This blog post was originally published at CEVA's website. It is reprinted here with the permission of CEVA.
With an estimated 2020 market of $60bn and a CAGR of almost 23% between now and then, ADAS is becoming the new sweetheart of the automotive industry, driving most of the innovation within this enormous ecosystem. No surprise we face announcements and future product introductions almost on a daily basis, including the recent news about Google opening its very own car company, Uber making bold moves towards the Robot Taxi future and GM sponsoring the newly opened MCity Facility in Detroit.
Recently Strategy Analytics published a presentation “Vision-Based ADAS: Seeing the Way Forward” (PDF) by Ian Riches. There are few interesting statements over there and I encourage you to have a look at it. See the below slide showing the importance of ADAS.
Two Conflicting Trends
The magnitude of the challenges these and many other automotive-related companies are facing these days has pushed engineering teams to master artificial intelligence and deep learning algorithms at the highest levels seen to-date. What once would have been considered state-of-the-art technologies developed by NASA, DARPA and various military/defense institutes, are now being created by these automotive engineering teams, and will in the future trickle down towards consumer electronic devices such as smartphones, wearables and drones.
The challenges faced by the automotive industry are unique as it blends two sometimes conflicting trends: On the one hand, the drive towards autonomous driving and the resulting requirement to meet the most demanding safety standards and fault coverage. On the other, vehicles are (still) consumer devices in terms of cost sensitivity, hence these ADAS systems must be cheap add-ons, especially as standard bodies such as Euro-NCAP and NHTSA embrace them into their safety rating systems. This requires out-of-the-box thinking on everyone’s part – algorithm developers, system manufacturers, silicon vendors and processor designers – and close cooperation of the whole ecosystem.
Take a relatively simple ADAS task such as lane departure warning. Running lane departure in “normal” driving conditions has become fairly mundane; challenges appear when environmental conditions aren’t perfect – rainy weather, thick fog, direct light reflections, or a high-contrast scene such as exiting a tunnel. This is when you need to apply all sorts of unique filters and imaging algorithms to clean up the image, fuse multiple exposures, sometimes from different sensors, and other techniques.
It gets much more challenging when road signs and lanes aren’t clearly marked, when lanes converge, when there’s road construction (and lane markings are over-layered with different colors or simply disappear), or when there are simply no lane markings. Also, consider that there are multiple ways to mark lanes, some of which are geography dependent, such as continuous lines, dotted lines, double lines, or even using Botts’ dots instead of road markings. The system now has to imitate the human brain (did I mention artificial intelligence?) in order to collect indications, including road markings, the edge of the road, construction signals, the location of cars ahead of us, the location of cars driving towards us, traffic signs, etc’ and so infer the “lane”.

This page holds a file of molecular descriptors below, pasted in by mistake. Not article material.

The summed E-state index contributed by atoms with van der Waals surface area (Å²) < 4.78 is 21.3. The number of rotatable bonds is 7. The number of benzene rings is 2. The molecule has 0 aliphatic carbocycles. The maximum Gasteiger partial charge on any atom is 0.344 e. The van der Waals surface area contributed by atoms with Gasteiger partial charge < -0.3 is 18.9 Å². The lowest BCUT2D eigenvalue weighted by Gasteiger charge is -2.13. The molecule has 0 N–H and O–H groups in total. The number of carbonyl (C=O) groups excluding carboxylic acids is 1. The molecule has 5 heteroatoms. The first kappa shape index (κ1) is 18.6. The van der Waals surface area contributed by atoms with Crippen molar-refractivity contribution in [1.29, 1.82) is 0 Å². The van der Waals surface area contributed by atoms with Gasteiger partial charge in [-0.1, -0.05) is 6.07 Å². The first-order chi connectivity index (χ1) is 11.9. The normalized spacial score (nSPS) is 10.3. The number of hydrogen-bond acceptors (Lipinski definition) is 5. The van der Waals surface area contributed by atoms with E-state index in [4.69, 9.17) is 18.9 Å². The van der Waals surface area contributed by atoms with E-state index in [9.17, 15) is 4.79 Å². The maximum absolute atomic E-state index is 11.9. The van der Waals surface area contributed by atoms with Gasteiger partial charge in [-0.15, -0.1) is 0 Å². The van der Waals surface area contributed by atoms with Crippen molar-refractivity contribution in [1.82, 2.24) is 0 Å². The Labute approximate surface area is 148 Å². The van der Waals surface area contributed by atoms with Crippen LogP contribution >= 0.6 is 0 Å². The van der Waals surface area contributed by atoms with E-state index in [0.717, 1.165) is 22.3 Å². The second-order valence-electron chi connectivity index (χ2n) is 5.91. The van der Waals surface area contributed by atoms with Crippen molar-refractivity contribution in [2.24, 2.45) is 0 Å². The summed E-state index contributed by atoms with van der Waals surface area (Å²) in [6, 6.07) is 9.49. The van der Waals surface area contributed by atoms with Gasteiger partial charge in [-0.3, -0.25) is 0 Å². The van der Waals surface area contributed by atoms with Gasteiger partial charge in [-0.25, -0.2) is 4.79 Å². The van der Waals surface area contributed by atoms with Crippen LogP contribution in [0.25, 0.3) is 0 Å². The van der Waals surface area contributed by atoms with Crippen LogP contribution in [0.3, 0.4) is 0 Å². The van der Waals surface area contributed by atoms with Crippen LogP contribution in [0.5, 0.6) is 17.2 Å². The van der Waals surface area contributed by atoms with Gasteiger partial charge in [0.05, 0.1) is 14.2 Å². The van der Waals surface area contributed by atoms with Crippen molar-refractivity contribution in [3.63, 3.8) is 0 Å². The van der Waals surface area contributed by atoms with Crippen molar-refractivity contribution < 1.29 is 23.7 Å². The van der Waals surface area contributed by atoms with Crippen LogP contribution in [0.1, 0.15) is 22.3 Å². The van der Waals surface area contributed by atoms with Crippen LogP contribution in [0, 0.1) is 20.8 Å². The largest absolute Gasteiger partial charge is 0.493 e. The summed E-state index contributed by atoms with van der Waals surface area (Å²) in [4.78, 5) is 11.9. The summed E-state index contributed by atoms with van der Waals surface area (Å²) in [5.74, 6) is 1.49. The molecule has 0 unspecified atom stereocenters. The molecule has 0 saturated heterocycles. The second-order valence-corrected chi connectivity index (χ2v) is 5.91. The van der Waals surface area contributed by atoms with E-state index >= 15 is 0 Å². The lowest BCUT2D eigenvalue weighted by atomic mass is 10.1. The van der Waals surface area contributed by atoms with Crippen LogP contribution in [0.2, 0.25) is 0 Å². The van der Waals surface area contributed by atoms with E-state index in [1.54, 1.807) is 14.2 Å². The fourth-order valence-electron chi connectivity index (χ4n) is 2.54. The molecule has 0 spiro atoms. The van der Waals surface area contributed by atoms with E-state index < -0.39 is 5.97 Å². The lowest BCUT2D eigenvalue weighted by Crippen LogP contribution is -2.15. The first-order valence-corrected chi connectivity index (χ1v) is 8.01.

Harnessing the Power of Energy-Efficient Processors
Now take such a lane departure warning system and try to convert it into a lane keeping system – actively steering the car to keep it in lane in an autonomous driving environment. The accuracy of this system should only compare (and sometimes surpass) to human vision and intelligence system. Implementing the advanced algorithms needed to process the vast array of visual information – while meeting aggressive power and cost budgets – is only possible by harnessing the power of energy-efficient vision-based processors.
Detecting (and keeping) the driver’s lane is really just the tip of the iceberg; in order to truly drive autonomously, cars would need to infer every object around the car continuously (cars, traffic signs, road markings, lanes, pedestrians, bumps, bicyclists, traffic lights, road debris, etc’), understand the relationships between the different objects (for example, there’s correlation between the behavior of the car in front of you and the traffic light) and take sound decisions in an instant.
In the future we could foresee such safety-critical life-saving AI systems run into moral matters as well; for example, should the car crash into an animal that jumped the road, or hit a pedestrian on the sidewalk instead? And how should the system prioritize the driver’s safety vs. the safety of other people on the road? With such a broad scope of artificial intelligence, we should not expect to see fully autonomous cars on the road in the next 10 years, but certainly some significant steps in the form of advanced vision-based algorithms and the associated energy-efficient embedded processors.
Vice President of Marketing, CEVA